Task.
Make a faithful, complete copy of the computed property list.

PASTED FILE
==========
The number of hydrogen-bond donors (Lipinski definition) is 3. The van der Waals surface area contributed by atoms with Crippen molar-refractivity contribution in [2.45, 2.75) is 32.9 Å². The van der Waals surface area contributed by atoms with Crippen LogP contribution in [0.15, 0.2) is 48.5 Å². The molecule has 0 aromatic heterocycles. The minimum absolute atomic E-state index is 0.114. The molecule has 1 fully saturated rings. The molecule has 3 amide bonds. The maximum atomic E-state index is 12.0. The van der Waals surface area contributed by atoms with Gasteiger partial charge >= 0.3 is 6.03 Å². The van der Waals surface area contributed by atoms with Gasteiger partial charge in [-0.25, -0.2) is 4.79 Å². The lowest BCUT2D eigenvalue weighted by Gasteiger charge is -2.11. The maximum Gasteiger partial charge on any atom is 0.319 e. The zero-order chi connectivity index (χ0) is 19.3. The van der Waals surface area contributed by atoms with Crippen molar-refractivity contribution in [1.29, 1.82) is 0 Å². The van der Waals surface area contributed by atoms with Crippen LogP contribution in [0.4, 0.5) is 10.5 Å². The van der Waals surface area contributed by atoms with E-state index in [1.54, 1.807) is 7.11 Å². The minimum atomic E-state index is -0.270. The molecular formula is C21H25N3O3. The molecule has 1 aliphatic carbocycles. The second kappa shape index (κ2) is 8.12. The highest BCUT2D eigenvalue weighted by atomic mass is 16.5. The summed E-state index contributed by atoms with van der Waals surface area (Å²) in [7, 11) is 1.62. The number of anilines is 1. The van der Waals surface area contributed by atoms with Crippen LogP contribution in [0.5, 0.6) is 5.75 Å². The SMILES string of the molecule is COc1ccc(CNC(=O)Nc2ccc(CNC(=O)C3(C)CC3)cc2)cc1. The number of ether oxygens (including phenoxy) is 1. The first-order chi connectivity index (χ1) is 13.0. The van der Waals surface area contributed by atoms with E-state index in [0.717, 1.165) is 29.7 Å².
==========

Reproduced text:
The number of hydrogen-bond donors (Lipinski definition) is 3. The van der Waals surface area contributed by atoms with Crippen molar-refractivity contribution in [2.45, 2.75) is 32.9 Å². The van der Waals surface area contributed by atoms with Crippen LogP contribution in [0.15, 0.2) is 48.5 Å². The molecule has 0 aromatic heterocycles. The minimum absolute atomic E-state index is 0.114. The molecule has 1 fully saturated rings. The molecule has 3 amide bonds. The maximum atomic E-state index is 12.0. The van der Waals surface area contributed by atoms with Gasteiger partial charge >= 0.3 is 6.03 Å². The van der Waals surface area contributed by atoms with Gasteiger partial charge in [-0.25, -0.2) is 4.79 Å². The lowest BCUT2D eigenvalue weighted by Gasteiger charge is -2.11. The maximum Gasteiger partial charge on any atom is 0.319 e. The zero-order chi connectivity index (χ0) is 19.3. The van der Waals surface area contributed by atoms with Crippen molar-refractivity contribution in [1.29, 1.82) is 0 Å². The van der Waals surface area contributed by atoms with Crippen LogP contribution in [0.4, 0.5) is 10.5 Å². The van der Waals surface area contributed by atoms with E-state index in [1.54, 1.807) is 7.11 Å². The minimum atomic E-state index is -0.270. The molecular formula is C21H25N3O3. The molecule has 1 aliphatic carbocycles. The second kappa shape index (κ2) is 8.12. The highest BCUT2D eigenvalue weighted by atomic mass is 16.5. The summed E-state index contributed by atoms with van der Waals surface area (Å²) in [7, 11) is 1.62. The number of anilines is 1. The van der Waals surface area contributed by atoms with Crippen LogP contribution in [0.5, 0.6) is 5.75 Å². The SMILES string of the molecule is COc1ccc(CNC(=O)Nc2ccc(CNC(=O)C3(C)CC3)cc2)cc1. The number of ether oxygens (including phenoxy) is 1. The first-order chi connectivity index (χ1) is 13.0. The van der Waals surface area contributed by atoms with E-state index in [0.717, 1.165) is 29.7 Å².